Although the BBC used to show highlights from the world-famous Crufts dog show, the corporation no longer does so following a BBC documentary a little over two years ago that suggested that in many breeds of dog not only was in-breeding common but that cosmetic and other features that impaired or were dangerous to the animals’ health were being encouraged and selected for by breeders as they were judged as desirable characteristics at dog shows. There was no evidence that the practice was universal across all breeds of dog, but some breeds, such as bulldogs, have been particularly badly affected. Areas of concern in a variety of breeds include the ability of a dog to hold up its neck or to breathe properly, heart disease and absence of sufficient cooling mechanisms within the body. The documentary produced evidence suggesting that the veterinary profession was aware of the problems but could do little in the absence of legislation to improve the situation.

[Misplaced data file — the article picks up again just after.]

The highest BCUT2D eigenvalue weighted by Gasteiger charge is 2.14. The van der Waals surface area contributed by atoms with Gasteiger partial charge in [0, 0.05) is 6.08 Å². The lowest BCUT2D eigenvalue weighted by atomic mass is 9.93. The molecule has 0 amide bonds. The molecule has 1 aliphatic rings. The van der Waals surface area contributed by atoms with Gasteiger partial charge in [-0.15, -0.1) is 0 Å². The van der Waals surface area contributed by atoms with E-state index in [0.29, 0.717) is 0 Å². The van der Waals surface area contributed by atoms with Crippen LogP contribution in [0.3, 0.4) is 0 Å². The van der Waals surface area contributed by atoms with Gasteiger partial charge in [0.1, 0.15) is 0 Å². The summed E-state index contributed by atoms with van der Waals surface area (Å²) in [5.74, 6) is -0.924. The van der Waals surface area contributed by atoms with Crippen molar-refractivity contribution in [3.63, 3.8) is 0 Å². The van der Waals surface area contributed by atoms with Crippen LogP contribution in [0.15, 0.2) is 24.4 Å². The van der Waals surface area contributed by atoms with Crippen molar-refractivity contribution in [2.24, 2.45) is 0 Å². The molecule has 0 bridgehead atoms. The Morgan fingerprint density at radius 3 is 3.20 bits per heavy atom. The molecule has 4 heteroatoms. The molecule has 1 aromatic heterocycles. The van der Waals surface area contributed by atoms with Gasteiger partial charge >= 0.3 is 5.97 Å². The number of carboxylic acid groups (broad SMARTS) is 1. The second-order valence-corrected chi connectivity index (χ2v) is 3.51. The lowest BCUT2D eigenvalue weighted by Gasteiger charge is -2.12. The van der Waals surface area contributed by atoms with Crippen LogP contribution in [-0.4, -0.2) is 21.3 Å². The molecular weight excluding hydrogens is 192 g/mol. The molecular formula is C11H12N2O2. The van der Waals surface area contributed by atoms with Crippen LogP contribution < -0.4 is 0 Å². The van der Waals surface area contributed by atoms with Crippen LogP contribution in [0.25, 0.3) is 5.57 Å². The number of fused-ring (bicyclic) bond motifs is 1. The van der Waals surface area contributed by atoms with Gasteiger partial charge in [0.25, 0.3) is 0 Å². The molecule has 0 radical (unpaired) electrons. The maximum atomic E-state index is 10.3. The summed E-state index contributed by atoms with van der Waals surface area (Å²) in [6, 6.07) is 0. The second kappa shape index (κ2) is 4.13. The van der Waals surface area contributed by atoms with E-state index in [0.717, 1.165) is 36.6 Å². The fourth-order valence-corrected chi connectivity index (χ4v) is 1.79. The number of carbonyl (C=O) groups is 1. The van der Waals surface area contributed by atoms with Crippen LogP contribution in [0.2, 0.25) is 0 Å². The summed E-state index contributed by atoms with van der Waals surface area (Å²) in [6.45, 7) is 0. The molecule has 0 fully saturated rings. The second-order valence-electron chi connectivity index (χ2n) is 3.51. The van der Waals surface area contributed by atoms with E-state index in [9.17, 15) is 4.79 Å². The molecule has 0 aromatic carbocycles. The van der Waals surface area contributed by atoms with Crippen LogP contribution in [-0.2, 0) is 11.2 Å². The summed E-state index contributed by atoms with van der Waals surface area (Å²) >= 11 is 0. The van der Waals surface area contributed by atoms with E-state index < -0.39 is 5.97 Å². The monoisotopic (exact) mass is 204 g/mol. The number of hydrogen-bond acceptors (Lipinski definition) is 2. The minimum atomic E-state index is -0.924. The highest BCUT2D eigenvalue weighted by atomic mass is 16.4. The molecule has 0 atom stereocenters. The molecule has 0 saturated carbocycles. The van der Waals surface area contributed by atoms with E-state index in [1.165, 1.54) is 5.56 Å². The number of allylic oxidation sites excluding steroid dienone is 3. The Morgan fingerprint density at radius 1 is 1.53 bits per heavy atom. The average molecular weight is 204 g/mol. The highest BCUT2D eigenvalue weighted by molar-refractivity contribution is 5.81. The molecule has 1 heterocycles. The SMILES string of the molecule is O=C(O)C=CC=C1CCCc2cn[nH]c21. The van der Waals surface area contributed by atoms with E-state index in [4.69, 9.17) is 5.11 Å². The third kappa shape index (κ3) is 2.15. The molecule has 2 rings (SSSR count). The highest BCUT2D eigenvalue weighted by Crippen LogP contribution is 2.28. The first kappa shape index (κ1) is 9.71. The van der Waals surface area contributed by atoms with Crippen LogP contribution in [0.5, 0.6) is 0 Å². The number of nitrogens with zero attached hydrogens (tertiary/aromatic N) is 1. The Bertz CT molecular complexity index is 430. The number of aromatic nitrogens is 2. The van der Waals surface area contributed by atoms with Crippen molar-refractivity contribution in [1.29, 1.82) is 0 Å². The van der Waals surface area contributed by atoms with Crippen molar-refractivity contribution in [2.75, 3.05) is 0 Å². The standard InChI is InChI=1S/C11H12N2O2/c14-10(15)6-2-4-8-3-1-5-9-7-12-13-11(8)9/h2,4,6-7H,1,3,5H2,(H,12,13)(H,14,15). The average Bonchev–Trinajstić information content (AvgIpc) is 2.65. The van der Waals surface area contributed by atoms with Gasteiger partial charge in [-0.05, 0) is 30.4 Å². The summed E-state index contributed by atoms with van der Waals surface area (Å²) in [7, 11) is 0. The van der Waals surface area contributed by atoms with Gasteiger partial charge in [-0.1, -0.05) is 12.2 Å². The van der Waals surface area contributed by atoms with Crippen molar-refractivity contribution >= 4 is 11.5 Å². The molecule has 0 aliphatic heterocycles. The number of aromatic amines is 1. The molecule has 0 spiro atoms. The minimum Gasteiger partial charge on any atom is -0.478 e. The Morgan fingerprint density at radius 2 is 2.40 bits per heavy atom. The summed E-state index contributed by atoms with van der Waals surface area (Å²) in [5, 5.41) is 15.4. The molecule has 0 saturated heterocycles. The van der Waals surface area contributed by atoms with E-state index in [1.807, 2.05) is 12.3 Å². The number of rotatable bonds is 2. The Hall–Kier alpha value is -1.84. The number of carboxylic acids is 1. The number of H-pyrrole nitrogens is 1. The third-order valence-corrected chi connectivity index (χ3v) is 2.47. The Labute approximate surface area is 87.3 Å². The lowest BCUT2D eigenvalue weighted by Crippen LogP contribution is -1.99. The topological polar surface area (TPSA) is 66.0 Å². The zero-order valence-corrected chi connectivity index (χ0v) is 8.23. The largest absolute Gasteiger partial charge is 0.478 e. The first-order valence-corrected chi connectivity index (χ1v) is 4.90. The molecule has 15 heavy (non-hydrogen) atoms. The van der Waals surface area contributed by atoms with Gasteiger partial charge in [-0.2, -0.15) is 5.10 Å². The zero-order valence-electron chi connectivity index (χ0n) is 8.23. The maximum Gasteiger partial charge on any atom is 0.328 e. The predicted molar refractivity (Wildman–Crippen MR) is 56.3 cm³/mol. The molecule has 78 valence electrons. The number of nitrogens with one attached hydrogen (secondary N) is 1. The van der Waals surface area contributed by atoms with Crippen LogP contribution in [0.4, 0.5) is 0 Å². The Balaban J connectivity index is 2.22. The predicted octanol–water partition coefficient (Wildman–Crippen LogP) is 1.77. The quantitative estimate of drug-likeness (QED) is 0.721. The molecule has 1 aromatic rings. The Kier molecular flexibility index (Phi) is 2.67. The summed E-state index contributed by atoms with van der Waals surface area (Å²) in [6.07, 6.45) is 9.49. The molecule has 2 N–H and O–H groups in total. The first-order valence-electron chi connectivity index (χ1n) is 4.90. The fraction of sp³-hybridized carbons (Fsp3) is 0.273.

Can the Commission indicate the extent of the Union’s competence in this area, and whether, if it does possess competence, it will approach the BBC and the relevant appropriate veterinary bodies within the Union to seek evidence of harmful breeding practices that may win prizes at dog shows but may cause severe suffering to the animals themselves?